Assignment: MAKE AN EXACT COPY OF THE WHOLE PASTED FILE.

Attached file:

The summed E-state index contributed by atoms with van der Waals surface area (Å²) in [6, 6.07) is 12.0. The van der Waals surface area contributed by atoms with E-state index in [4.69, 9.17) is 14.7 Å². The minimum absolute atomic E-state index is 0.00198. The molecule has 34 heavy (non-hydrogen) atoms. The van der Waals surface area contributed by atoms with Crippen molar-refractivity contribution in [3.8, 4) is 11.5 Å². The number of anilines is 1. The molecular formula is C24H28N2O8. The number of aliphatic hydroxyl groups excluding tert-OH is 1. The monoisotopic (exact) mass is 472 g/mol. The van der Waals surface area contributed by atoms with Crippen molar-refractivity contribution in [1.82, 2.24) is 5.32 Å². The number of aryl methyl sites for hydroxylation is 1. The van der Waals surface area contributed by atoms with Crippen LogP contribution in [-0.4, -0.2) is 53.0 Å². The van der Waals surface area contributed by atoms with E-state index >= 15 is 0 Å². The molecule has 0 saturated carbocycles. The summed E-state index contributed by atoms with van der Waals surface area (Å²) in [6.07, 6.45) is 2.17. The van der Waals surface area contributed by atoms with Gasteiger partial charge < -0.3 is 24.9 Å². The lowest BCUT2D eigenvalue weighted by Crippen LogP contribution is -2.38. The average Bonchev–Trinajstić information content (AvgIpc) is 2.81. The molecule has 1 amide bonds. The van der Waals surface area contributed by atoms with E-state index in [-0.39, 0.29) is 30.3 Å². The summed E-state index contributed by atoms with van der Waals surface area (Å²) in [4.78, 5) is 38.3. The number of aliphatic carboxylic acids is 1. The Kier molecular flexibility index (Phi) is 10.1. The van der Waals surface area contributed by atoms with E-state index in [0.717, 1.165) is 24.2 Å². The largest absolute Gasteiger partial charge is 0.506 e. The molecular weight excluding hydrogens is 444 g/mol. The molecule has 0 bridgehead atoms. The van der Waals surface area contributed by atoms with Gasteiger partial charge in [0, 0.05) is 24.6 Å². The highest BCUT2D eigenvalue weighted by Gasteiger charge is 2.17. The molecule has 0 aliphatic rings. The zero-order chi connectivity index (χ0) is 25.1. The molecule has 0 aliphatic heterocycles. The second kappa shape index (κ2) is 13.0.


The summed E-state index contributed by atoms with van der Waals surface area (Å²) in [6, 6.07) is 12.0. The van der Waals surface area contributed by atoms with E-state index in [4.69, 9.17) is 14.7 Å². The minimum absolute atomic E-state index is 0.00198. The molecule has 34 heavy (non-hydrogen) atoms. The van der Waals surface area contributed by atoms with Crippen molar-refractivity contribution in [3.8, 4) is 11.5 Å². The number of anilines is 1. The molecular formula is C24H28N2O8. The number of aliphatic hydroxyl groups excluding tert-OH is 1. The monoisotopic (exact) mass is 472 g/mol. The van der Waals surface area contributed by atoms with Crippen molar-refractivity contribution in [1.82, 2.24) is 5.32 Å². The number of aryl methyl sites for hydroxylation is 1. The van der Waals surface area contributed by atoms with Crippen LogP contribution in [-0.4, -0.2) is 53.0 Å². The van der Waals surface area contributed by atoms with E-state index >= 15 is 0 Å². The molecule has 0 saturated carbocycles. The summed E-state index contributed by atoms with van der Waals surface area (Å²) in [6.07, 6.45) is 2.17. The van der Waals surface area contributed by atoms with Gasteiger partial charge < -0.3 is 24.9 Å². The lowest BCUT2D eigenvalue weighted by Crippen LogP contribution is -2.38. The average Bonchev–Trinajstić information content (AvgIpc) is 2.81. The molecule has 1 amide bonds. The van der Waals surface area contributed by atoms with E-state index in [-0.39, 0.29) is 30.3 Å². The summed E-state index contributed by atoms with van der Waals surface area (Å²) in [4.78, 5) is 38.3. The number of aliphatic carboxylic acids is 1. The Kier molecular flexibility index (Phi) is 10.1. The van der Waals surface area contributed by atoms with E-state index in [0.717, 1.165) is 24.2 Å². The largest absolute Gasteiger partial charge is 0.506 e. The molecular weight excluding hydrogens is 444 g/mol. The molecule has 0 bridgehead atoms. The van der Waals surface area contributed by atoms with Gasteiger partial charge in [0, 0.05) is 24.6 Å². The highest BCUT2D eigenvalue weighted by Gasteiger charge is 2.17. The molecule has 0 aliphatic rings. The zero-order chi connectivity index (χ0) is 25.1. The molecule has 0 aliphatic heterocycles. The second kappa shape index (κ2) is 13.0.